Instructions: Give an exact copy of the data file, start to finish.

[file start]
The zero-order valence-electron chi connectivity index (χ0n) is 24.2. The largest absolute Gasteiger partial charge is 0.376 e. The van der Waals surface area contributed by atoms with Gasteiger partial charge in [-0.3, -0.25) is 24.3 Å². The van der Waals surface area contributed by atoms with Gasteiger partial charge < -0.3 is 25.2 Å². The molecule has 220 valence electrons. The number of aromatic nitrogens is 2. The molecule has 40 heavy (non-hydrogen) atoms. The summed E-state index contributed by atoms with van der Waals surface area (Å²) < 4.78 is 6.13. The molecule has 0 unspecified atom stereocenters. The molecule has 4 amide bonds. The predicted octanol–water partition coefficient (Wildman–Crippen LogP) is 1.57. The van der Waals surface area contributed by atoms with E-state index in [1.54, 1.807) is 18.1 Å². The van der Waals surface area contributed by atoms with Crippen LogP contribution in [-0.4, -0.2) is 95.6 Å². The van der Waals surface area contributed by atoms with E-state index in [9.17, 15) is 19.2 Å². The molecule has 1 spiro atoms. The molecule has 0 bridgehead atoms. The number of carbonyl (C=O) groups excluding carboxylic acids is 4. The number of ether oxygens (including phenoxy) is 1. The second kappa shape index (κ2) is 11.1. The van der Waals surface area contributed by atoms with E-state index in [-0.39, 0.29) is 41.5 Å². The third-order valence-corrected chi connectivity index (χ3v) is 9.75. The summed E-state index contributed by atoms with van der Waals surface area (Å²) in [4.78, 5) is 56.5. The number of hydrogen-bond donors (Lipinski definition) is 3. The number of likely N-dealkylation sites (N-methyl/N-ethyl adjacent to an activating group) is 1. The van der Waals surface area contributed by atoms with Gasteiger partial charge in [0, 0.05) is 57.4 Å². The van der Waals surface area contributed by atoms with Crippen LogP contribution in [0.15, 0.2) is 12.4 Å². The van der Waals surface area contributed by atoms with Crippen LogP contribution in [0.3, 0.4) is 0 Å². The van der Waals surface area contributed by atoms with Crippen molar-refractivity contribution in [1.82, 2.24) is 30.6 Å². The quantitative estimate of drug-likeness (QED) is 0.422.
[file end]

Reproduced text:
The zero-order valence-electron chi connectivity index (χ0n) is 24.2. The largest absolute Gasteiger partial charge is 0.376 e. The van der Waals surface area contributed by atoms with Gasteiger partial charge in [-0.3, -0.25) is 24.3 Å². The van der Waals surface area contributed by atoms with Gasteiger partial charge < -0.3 is 25.2 Å². The molecule has 220 valence electrons. The number of aromatic nitrogens is 2. The molecule has 40 heavy (non-hydrogen) atoms. The summed E-state index contributed by atoms with van der Waals surface area (Å²) < 4.78 is 6.13. The molecule has 0 unspecified atom stereocenters. The molecule has 4 amide bonds. The predicted octanol–water partition coefficient (Wildman–Crippen LogP) is 1.57. The van der Waals surface area contributed by atoms with E-state index in [1.54, 1.807) is 18.1 Å². The van der Waals surface area contributed by atoms with Crippen LogP contribution in [-0.4, -0.2) is 95.6 Å². The van der Waals surface area contributed by atoms with E-state index in [9.17, 15) is 19.2 Å². The molecule has 1 spiro atoms. The molecule has 0 bridgehead atoms. The number of carbonyl (C=O) groups excluding carboxylic acids is 4. The number of ether oxygens (including phenoxy) is 1. The second kappa shape index (κ2) is 11.1. The van der Waals surface area contributed by atoms with E-state index in [-0.39, 0.29) is 41.5 Å². The third-order valence-corrected chi connectivity index (χ3v) is 9.75. The summed E-state index contributed by atoms with van der Waals surface area (Å²) in [4.78, 5) is 56.5. The number of hydrogen-bond donors (Lipinski definition) is 3. The number of likely N-dealkylation sites (N-methyl/N-ethyl adjacent to an activating group) is 1. The van der Waals surface area contributed by atoms with Gasteiger partial charge in [0, 0.05) is 57.4 Å². The van der Waals surface area contributed by atoms with Crippen LogP contribution in [0.15, 0.2) is 12.4 Å². The van der Waals surface area contributed by atoms with Crippen LogP contribution in [0.3, 0.4) is 0 Å². The van der Waals surface area contributed by atoms with Crippen molar-refractivity contribution in [1.82, 2.24) is 30.6 Å². The quantitative estimate of drug-likeness (QED) is 0.422.